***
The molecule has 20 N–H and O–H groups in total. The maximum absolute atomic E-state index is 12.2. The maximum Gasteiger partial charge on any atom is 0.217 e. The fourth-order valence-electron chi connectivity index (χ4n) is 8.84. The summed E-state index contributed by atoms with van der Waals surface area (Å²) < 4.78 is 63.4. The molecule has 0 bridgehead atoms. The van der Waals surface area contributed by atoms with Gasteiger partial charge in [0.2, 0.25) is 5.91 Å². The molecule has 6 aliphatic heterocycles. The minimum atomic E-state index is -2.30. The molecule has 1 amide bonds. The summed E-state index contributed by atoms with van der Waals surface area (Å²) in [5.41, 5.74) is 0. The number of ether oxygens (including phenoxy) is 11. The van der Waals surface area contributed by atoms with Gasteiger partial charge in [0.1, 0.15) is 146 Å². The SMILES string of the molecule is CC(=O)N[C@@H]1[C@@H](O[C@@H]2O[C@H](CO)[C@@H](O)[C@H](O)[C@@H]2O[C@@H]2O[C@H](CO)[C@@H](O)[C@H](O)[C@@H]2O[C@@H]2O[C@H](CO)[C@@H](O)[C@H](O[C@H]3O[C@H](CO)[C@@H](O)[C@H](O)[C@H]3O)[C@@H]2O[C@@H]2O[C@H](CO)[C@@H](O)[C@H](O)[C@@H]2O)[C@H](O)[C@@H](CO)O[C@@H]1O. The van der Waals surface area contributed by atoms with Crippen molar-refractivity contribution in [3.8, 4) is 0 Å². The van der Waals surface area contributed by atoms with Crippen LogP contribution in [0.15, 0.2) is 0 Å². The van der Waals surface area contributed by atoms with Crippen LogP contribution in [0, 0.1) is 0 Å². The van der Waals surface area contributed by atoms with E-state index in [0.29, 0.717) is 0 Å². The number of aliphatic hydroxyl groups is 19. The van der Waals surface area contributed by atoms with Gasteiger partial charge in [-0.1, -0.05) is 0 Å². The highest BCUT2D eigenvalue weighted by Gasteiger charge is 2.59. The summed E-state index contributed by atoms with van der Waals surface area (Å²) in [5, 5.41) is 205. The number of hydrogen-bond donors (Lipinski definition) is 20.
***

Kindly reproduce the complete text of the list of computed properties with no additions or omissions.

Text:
The molecule has 20 N–H and O–H groups in total. The maximum absolute atomic E-state index is 12.2. The maximum Gasteiger partial charge on any atom is 0.217 e. The fourth-order valence-electron chi connectivity index (χ4n) is 8.84. The summed E-state index contributed by atoms with van der Waals surface area (Å²) < 4.78 is 63.4. The molecule has 0 bridgehead atoms. The van der Waals surface area contributed by atoms with Gasteiger partial charge in [0.2, 0.25) is 5.91 Å². The molecule has 6 aliphatic heterocycles. The minimum atomic E-state index is -2.30. The molecule has 1 amide bonds. The summed E-state index contributed by atoms with van der Waals surface area (Å²) in [5.41, 5.74) is 0. The number of ether oxygens (including phenoxy) is 11. The van der Waals surface area contributed by atoms with Gasteiger partial charge in [0.1, 0.15) is 146 Å². The SMILES string of the molecule is CC(=O)N[C@@H]1[C@@H](O[C@@H]2O[C@H](CO)[C@@H](O)[C@H](O)[C@@H]2O[C@@H]2O[C@H](CO)[C@@H](O)[C@H](O)[C@@H]2O[C@@H]2O[C@H](CO)[C@@H](O)[C@H](O[C@H]3O[C@H](CO)[C@@H](O)[C@H](O)[C@H]3O)[C@@H]2O[C@@H]2O[C@H](CO)[C@@H](O)[C@H](O)[C@@H]2O)[C@H](O)[C@@H](CO)O[C@@H]1O. The van der Waals surface area contributed by atoms with Crippen molar-refractivity contribution in [3.8, 4) is 0 Å². The van der Waals surface area contributed by atoms with Crippen LogP contribution in [0.15, 0.2) is 0 Å². The van der Waals surface area contributed by atoms with Crippen LogP contribution in [0, 0.1) is 0 Å². The van der Waals surface area contributed by atoms with E-state index in [0.29, 0.717) is 0 Å². The number of aliphatic hydroxyl groups is 19. The van der Waals surface area contributed by atoms with Gasteiger partial charge in [-0.1, -0.05) is 0 Å². The highest BCUT2D eigenvalue weighted by Gasteiger charge is 2.59. The summed E-state index contributed by atoms with van der Waals surface area (Å²) in [5, 5.41) is 205. The number of hydrogen-bond donors (Lipinski definition) is 20.